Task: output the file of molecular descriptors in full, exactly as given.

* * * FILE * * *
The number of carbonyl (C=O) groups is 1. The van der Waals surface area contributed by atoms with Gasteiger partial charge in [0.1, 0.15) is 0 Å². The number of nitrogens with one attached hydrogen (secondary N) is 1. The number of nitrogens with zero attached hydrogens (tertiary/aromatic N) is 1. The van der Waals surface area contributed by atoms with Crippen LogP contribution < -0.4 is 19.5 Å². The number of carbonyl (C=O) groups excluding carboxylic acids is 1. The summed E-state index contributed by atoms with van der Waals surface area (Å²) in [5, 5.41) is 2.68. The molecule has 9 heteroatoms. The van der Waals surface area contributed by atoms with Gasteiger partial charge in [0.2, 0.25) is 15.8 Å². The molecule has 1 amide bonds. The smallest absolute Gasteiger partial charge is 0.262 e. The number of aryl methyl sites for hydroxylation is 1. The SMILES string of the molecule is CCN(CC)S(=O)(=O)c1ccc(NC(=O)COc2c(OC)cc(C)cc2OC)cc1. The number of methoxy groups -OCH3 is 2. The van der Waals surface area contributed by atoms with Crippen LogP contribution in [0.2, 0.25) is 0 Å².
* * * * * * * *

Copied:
The number of carbonyl (C=O) groups is 1. The van der Waals surface area contributed by atoms with Gasteiger partial charge in [0.1, 0.15) is 0 Å². The number of nitrogens with one attached hydrogen (secondary N) is 1. The number of nitrogens with zero attached hydrogens (tertiary/aromatic N) is 1. The van der Waals surface area contributed by atoms with Crippen LogP contribution < -0.4 is 19.5 Å². The number of carbonyl (C=O) groups excluding carboxylic acids is 1. The summed E-state index contributed by atoms with van der Waals surface area (Å²) in [5, 5.41) is 2.68. The molecule has 9 heteroatoms. The van der Waals surface area contributed by atoms with Gasteiger partial charge in [0.2, 0.25) is 15.8 Å². The molecule has 1 amide bonds. The smallest absolute Gasteiger partial charge is 0.262 e. The number of aryl methyl sites for hydroxylation is 1. The SMILES string of the molecule is CCN(CC)S(=O)(=O)c1ccc(NC(=O)COc2c(OC)cc(C)cc2OC)cc1. The number of methoxy groups -OCH3 is 2. The van der Waals surface area contributed by atoms with Crippen LogP contribution in [0.2, 0.25) is 0 Å².